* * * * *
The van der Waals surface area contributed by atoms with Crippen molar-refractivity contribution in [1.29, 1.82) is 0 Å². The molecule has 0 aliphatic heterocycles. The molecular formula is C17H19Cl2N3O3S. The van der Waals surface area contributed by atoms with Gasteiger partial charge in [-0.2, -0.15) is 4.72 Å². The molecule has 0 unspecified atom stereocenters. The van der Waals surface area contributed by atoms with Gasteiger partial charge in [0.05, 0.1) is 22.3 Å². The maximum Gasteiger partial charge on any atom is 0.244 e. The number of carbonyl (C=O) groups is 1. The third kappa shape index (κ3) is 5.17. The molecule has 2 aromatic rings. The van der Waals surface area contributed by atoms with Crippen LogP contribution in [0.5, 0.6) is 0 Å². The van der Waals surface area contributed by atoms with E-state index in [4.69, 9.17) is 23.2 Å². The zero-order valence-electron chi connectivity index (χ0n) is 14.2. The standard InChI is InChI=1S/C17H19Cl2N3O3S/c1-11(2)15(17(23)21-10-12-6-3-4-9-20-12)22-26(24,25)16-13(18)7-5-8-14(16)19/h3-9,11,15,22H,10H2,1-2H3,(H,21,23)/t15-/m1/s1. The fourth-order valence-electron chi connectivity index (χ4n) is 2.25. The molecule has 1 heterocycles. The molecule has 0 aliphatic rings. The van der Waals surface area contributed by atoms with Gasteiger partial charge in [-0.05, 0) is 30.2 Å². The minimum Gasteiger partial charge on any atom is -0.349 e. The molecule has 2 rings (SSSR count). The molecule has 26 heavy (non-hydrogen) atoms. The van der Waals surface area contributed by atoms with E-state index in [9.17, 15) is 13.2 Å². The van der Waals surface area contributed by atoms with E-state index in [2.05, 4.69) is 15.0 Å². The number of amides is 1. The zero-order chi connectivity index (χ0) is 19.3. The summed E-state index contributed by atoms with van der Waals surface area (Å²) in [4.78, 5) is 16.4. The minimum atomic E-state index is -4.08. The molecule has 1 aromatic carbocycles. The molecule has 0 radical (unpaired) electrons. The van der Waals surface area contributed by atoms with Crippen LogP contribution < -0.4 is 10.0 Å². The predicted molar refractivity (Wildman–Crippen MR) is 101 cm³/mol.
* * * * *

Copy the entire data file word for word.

The van der Waals surface area contributed by atoms with Crippen molar-refractivity contribution in [1.29, 1.82) is 0 Å². The molecule has 0 aliphatic heterocycles. The molecular formula is C17H19Cl2N3O3S. The van der Waals surface area contributed by atoms with Gasteiger partial charge in [-0.2, -0.15) is 4.72 Å². The molecule has 0 unspecified atom stereocenters. The van der Waals surface area contributed by atoms with Gasteiger partial charge in [0.05, 0.1) is 22.3 Å². The maximum Gasteiger partial charge on any atom is 0.244 e. The number of carbonyl (C=O) groups is 1. The third kappa shape index (κ3) is 5.17. The molecule has 2 aromatic rings. The van der Waals surface area contributed by atoms with Crippen LogP contribution in [0.5, 0.6) is 0 Å². The van der Waals surface area contributed by atoms with E-state index in [4.69, 9.17) is 23.2 Å². The zero-order valence-electron chi connectivity index (χ0n) is 14.2. The standard InChI is InChI=1S/C17H19Cl2N3O3S/c1-11(2)15(17(23)21-10-12-6-3-4-9-20-12)22-26(24,25)16-13(18)7-5-8-14(16)19/h3-9,11,15,22H,10H2,1-2H3,(H,21,23)/t15-/m1/s1. The fourth-order valence-electron chi connectivity index (χ4n) is 2.25. The molecule has 1 heterocycles. The molecule has 0 aliphatic rings. The van der Waals surface area contributed by atoms with Gasteiger partial charge in [-0.05, 0) is 30.2 Å². The minimum Gasteiger partial charge on any atom is -0.349 e. The molecule has 2 rings (SSSR count). The molecule has 26 heavy (non-hydrogen) atoms. The van der Waals surface area contributed by atoms with E-state index in [9.17, 15) is 13.2 Å². The van der Waals surface area contributed by atoms with E-state index in [2.05, 4.69) is 15.0 Å². The number of amides is 1. The zero-order chi connectivity index (χ0) is 19.3. The summed E-state index contributed by atoms with van der Waals surface area (Å²) in [4.78, 5) is 16.4. The minimum atomic E-state index is -4.08. The molecule has 1 aromatic carbocycles. The molecule has 0 radical (unpaired) electrons. The van der Waals surface area contributed by atoms with Crippen LogP contribution < -0.4 is 10.0 Å². The predicted molar refractivity (Wildman–Crippen MR) is 101 cm³/mol.